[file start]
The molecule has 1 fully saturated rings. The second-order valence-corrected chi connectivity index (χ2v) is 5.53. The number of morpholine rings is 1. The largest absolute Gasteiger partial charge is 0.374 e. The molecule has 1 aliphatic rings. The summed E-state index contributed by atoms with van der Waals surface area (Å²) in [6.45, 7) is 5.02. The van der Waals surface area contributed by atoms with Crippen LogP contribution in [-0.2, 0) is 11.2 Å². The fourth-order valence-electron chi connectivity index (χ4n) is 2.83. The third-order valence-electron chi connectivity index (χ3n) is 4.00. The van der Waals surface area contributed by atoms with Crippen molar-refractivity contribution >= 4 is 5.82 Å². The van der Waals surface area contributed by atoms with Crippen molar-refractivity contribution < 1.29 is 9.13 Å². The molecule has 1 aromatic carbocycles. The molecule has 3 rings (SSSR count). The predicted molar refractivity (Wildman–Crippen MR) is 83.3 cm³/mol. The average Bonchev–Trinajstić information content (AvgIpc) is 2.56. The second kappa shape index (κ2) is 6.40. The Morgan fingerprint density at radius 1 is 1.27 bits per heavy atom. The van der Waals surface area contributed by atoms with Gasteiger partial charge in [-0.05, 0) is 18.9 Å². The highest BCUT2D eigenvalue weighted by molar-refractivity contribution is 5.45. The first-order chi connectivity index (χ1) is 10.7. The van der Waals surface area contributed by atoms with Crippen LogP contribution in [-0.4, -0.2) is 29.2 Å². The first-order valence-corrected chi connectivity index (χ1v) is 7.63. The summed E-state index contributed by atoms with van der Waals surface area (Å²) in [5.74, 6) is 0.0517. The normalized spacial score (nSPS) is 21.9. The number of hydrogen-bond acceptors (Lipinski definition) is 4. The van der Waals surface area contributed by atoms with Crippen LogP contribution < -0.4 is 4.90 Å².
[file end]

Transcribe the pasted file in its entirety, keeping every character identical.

The molecule has 1 fully saturated rings. The second-order valence-corrected chi connectivity index (χ2v) is 5.53. The number of morpholine rings is 1. The largest absolute Gasteiger partial charge is 0.374 e. The molecule has 1 aliphatic rings. The summed E-state index contributed by atoms with van der Waals surface area (Å²) in [6.45, 7) is 5.02. The van der Waals surface area contributed by atoms with Crippen LogP contribution in [-0.2, 0) is 11.2 Å². The fourth-order valence-electron chi connectivity index (χ4n) is 2.83. The third-order valence-electron chi connectivity index (χ3n) is 4.00. The van der Waals surface area contributed by atoms with Crippen molar-refractivity contribution >= 4 is 5.82 Å². The van der Waals surface area contributed by atoms with Crippen molar-refractivity contribution < 1.29 is 9.13 Å². The molecule has 1 aromatic carbocycles. The molecule has 3 rings (SSSR count). The predicted molar refractivity (Wildman–Crippen MR) is 83.3 cm³/mol. The average Bonchev–Trinajstić information content (AvgIpc) is 2.56. The second kappa shape index (κ2) is 6.40. The Morgan fingerprint density at radius 1 is 1.27 bits per heavy atom. The van der Waals surface area contributed by atoms with Gasteiger partial charge in [-0.05, 0) is 18.9 Å². The highest BCUT2D eigenvalue weighted by molar-refractivity contribution is 5.45. The first-order chi connectivity index (χ1) is 10.7. The van der Waals surface area contributed by atoms with Crippen LogP contribution in [-0.4, -0.2) is 29.2 Å². The first-order valence-corrected chi connectivity index (χ1v) is 7.63. The summed E-state index contributed by atoms with van der Waals surface area (Å²) in [5.74, 6) is 0.0517. The normalized spacial score (nSPS) is 21.9. The number of hydrogen-bond acceptors (Lipinski definition) is 4. The van der Waals surface area contributed by atoms with Crippen LogP contribution < -0.4 is 4.90 Å².